|Chronicles of the Crusades: Eye-Witness Accounts of the Wars Between Christianity and Islam|
11.5 x 9 x 1.2 inches
Chronicles of the Crusades: Eye-Witness Accounts of the Wars Between Christianity and Islam is a massive reference books compiling a visually stunning chronicle of the Crusades of the Middle Ages.
Editions[edit | edit source]
- ISBN 1858335892; March, 1997, Bramley Books, 400-page Hardcover.
- ISBN 1566491932; November 1, 2000, Welcome Rain, 320-page Paperback.
Synopsis[edit | edit source]
In 1095, Pope Urban II released an avalance of princes, knights, and followers who, with shouts of "God wills it", descended on the Arab world, itself the heir to an ancient and sophisticated civilization.
Five hundred years of conflict were to follow; Chronicles of the Crusades recreates the glorious victories and gruesome defeats on both sides, through eye-witness accounts of the traumatic clashes between two opposing faiths.
The First Crusade, and the only really successful one, carved out a Western European style kingdom in the Holy Land, dotted with castles and cathedrals. The Third Crusade pitted the wits of the masterful Richard the Lionheart against the resourceful Saladin; the Fourth foundered on the shores of Dalmatia and in the streets of Constantinople as the Venetians ruthlessly exploited the warrior pilgrims for their own ends; the 13th century crusades saw the capture of Louis IX, half-dead from dysentery, on the banks of the River Nile; the crusades of the 16th century ended with the rich booty of Suleyman the Magnificent piled up in Ottoman palaces and mosques.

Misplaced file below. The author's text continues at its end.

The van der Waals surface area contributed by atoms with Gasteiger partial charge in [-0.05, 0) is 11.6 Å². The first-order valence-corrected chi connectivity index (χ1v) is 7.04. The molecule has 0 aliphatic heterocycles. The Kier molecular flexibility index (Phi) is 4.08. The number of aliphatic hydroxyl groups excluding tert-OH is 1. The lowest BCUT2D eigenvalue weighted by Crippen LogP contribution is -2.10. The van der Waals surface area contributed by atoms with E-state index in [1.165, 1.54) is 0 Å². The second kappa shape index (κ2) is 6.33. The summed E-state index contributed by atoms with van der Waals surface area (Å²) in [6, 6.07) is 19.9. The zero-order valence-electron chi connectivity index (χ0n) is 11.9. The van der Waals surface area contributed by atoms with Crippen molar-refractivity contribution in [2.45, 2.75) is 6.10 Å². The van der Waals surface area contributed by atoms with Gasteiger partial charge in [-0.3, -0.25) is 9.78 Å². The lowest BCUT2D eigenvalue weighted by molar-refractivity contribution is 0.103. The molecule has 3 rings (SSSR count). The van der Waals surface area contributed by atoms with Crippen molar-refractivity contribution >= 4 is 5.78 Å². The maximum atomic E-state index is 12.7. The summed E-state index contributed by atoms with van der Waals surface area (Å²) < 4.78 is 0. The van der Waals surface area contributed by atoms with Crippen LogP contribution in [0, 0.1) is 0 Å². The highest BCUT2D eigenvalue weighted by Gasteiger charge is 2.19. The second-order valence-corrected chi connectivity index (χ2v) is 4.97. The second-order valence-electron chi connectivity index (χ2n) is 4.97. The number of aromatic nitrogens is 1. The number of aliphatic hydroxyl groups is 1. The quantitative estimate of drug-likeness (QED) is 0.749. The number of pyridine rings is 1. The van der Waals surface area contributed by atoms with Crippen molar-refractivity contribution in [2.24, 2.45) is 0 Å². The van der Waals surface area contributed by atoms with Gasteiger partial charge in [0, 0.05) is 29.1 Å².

The story is brought to life through the words of those who were there – Stephen, count of Blois, son-in-law of William the Conqueror; the French knights Villehardouin and Joinville; Anna Comnena, the daughter of the Byzantine emperor, Alexius I; Saladin's secretary Imad ad-Din, and the political intriguer and go-between, Usama. There are excerpts from a chronicle, written originall in Armenian, on the FAll of Jerusalem, the Novgorod Chronicles from Russia, Italian writers telling of the assassination of Peter I of Cyprus and the sack of Famagusta, and many many more.
Linking text and essays are written by a team of leading authorities and, with lavish illustrations, provide insights into the social, political and artistic background of one of the most enthralling and extraordinary eras in world history.